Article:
Garvey Schubert Barer Attorneys Say it’s Time to Bring Broadband to Indian Country

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Taking Smoke Signals Digital Telecom Conference Offers a Practical Toolkit to TribesOctober 15-16, 2014, Tulalip Resort Casino, Tulalip, Washington. Speakers include: Geoff Blackwell, Chief, FCC Office of Native Affairs and Policy; Senator John McCoy, Washington State Legislature.

Lael Echo-Hawk

"Right now we have an historic opportunity to begin to bridge the digital divide and bring the necessary technology and broadband coverage to Indian Country."

On October 7 Federal Communications Commission (FCC) Chairman Tom Wheeler gave a speech in Washington D.C. proclaiming that “In 2014, opportunity for all requires broadband for all.” However, in many parts of the United States this Broadband Revolution has not reached Indian Country. Private utilities, telecommunications or cable companies continue to be reluctant to invest the resources to develop the necessary infrastructure required to digitize the rural areas because of the sparse population and perceived lack of return on the investment.

The statistics are alarming. Broadband coverage in Indian Country is less than 10% per capita, one eighth of the national average. Many Native communities’ schools, libraries and healthcare facilities are still on dial-up, adversely impacting most aspects of business, the public sector, tribal sovereignty and self-governance.

[In Washington State] “There are wide expanses of rural areas that are going without broadband,” says Sen. John McCoy (D-Tulalip), the ranking Democrat on Washington’s Senate Energy, Environment & Telecommunications Committee. “For example on the Makah reservation the connectivity issue has been moving forward and making progress and yet, on the day the students have to take tests online, the tribal government has to shut down so the kids have bandwidth to take their tests.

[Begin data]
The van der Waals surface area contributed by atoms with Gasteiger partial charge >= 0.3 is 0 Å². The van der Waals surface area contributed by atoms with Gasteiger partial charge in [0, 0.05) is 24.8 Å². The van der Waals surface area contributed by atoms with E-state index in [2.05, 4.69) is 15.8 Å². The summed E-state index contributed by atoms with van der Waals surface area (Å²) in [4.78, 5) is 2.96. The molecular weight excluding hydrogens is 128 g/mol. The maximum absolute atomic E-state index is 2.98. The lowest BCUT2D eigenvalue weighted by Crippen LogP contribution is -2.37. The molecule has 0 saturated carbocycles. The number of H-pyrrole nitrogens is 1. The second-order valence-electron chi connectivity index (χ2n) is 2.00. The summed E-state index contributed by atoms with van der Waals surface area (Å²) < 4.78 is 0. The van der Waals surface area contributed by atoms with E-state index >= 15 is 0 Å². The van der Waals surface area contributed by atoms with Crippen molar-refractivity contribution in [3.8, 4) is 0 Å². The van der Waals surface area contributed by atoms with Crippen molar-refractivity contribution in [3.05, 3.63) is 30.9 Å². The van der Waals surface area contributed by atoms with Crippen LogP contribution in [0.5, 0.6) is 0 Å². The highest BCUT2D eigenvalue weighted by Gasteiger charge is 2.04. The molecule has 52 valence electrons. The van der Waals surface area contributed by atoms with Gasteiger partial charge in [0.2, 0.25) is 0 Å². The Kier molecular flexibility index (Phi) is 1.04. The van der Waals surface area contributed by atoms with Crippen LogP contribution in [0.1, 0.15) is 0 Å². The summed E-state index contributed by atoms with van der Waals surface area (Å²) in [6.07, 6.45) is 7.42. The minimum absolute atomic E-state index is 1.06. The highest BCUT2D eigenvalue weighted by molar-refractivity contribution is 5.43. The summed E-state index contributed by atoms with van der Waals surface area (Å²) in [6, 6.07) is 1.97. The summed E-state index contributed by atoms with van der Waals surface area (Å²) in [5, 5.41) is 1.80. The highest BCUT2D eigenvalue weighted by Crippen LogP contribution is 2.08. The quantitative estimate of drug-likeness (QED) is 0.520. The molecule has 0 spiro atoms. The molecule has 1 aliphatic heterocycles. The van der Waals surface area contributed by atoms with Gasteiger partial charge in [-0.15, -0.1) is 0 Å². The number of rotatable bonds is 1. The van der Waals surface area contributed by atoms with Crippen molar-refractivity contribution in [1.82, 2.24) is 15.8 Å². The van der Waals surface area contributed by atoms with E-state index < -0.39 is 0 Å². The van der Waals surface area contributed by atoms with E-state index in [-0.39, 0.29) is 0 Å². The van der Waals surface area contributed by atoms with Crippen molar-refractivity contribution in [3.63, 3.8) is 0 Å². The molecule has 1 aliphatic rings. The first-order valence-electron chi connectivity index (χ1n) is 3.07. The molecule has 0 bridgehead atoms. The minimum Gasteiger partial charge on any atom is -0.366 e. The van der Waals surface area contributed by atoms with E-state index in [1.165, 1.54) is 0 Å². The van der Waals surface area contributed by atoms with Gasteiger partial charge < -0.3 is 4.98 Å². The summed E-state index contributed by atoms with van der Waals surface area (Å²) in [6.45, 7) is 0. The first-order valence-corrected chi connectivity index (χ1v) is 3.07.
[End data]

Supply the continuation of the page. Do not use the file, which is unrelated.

Another example is when high school seniors from Davenport had to drive 35 miles to Spokane to find Wi-Fi hotspots, and stop in parking lots so they could do their homework and get their senior projects done.”

Without access to broadband, Native children cannot receive the education or access to healthcare that their peers receive. “There are still many areas of Washington State where being underserved or not served by broadband is still a prevalent problem,” said Senator McCoy recently. This situation really hits home in light of the fact that the Washington state Board of Education is pushing for wide scale electronic testing. How can they implement that requirement when there are so many areas without broadband?

According to GSB Attorney Lael Echo-Hawk, “Right now we have an historic opportunity to begin to bridge the digital divide and bring the necessary technology and broadband coverage to Indian Country that has long suffered from large scale coverage gaps and a severely underdeveloped infrastructure.”

Through multi-million dollar programs such as the FCC’s Connect America Fund* and e-rate programs rural and tribal schools should be able to get the broadband they need. Roadblocks to accomplishing this include the commitment, time, effort, expertise and expense needed to reach out and jump through the regulatory hoops to get the available money. In addition, tribes need to determine the best type of technology and the best providers who can bring it to their lands. Increasingly wireless technologies are being used to provide broadband access in remote areas where traditional wire line could not be placed. Tribal/enterprise partnerships should be considered to provide non-traditional solutions to telecommunications needs not being met by legacy providers or legacy providers should reach out to play a role.

With funding from National Telecommunications and Information Administration’s Broadband Technology Opportunities Program, the University of Alaska Fairbanks has expanded the Alaska Distance Education Consortium. One Distance Education Consortium project was a "telehealth coordinator" certificate program to teach students how to gather patient data to be transmitted to distant hospitals.